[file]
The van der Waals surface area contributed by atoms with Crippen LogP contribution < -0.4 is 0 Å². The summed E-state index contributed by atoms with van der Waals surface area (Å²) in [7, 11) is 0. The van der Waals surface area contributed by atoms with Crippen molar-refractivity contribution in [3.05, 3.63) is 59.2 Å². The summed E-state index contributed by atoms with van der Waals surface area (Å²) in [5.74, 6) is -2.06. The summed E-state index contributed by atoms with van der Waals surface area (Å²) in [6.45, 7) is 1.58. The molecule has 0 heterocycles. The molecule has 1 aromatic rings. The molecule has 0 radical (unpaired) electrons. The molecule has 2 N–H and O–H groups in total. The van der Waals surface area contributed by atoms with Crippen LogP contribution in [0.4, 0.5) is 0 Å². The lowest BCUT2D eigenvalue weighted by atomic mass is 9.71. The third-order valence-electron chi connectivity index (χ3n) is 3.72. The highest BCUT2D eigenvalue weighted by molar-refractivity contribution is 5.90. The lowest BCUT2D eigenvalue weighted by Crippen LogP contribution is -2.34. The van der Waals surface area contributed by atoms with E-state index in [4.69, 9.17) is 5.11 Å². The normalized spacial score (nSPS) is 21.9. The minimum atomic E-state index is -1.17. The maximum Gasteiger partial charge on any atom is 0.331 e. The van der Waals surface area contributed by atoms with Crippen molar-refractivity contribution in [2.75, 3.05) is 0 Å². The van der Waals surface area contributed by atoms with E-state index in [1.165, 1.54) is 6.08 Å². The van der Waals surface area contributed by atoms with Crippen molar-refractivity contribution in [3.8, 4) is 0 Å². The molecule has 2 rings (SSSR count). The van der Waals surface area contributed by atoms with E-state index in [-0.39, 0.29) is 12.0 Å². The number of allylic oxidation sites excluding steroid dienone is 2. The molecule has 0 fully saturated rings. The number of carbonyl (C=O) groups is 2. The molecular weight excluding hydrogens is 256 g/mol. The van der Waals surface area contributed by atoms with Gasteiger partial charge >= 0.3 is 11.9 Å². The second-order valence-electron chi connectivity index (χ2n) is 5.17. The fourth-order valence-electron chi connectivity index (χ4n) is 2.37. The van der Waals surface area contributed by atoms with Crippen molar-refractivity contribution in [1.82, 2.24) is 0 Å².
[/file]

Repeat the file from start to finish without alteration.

The van der Waals surface area contributed by atoms with Crippen LogP contribution < -0.4 is 0 Å². The summed E-state index contributed by atoms with van der Waals surface area (Å²) in [7, 11) is 0. The van der Waals surface area contributed by atoms with Crippen molar-refractivity contribution in [3.05, 3.63) is 59.2 Å². The summed E-state index contributed by atoms with van der Waals surface area (Å²) in [5.74, 6) is -2.06. The summed E-state index contributed by atoms with van der Waals surface area (Å²) in [6.45, 7) is 1.58. The molecule has 0 heterocycles. The molecule has 1 aromatic rings. The molecule has 0 radical (unpaired) electrons. The molecule has 2 N–H and O–H groups in total. The van der Waals surface area contributed by atoms with Crippen LogP contribution in [0.4, 0.5) is 0 Å². The lowest BCUT2D eigenvalue weighted by atomic mass is 9.71. The third-order valence-electron chi connectivity index (χ3n) is 3.72. The highest BCUT2D eigenvalue weighted by molar-refractivity contribution is 5.90. The lowest BCUT2D eigenvalue weighted by Crippen LogP contribution is -2.34. The van der Waals surface area contributed by atoms with E-state index in [4.69, 9.17) is 5.11 Å². The normalized spacial score (nSPS) is 21.9. The minimum atomic E-state index is -1.17. The maximum Gasteiger partial charge on any atom is 0.331 e. The van der Waals surface area contributed by atoms with Crippen molar-refractivity contribution in [2.75, 3.05) is 0 Å². The van der Waals surface area contributed by atoms with E-state index in [1.165, 1.54) is 6.08 Å². The van der Waals surface area contributed by atoms with Crippen molar-refractivity contribution in [3.8, 4) is 0 Å². The molecule has 2 rings (SSSR count). The van der Waals surface area contributed by atoms with E-state index in [-0.39, 0.29) is 12.0 Å². The number of allylic oxidation sites excluding steroid dienone is 2. The molecule has 0 fully saturated rings. The number of carbonyl (C=O) groups is 2. The molecular weight excluding hydrogens is 256 g/mol. The van der Waals surface area contributed by atoms with Gasteiger partial charge >= 0.3 is 11.9 Å². The second-order valence-electron chi connectivity index (χ2n) is 5.17. The fourth-order valence-electron chi connectivity index (χ4n) is 2.37. The van der Waals surface area contributed by atoms with Crippen molar-refractivity contribution in [1.82, 2.24) is 0 Å².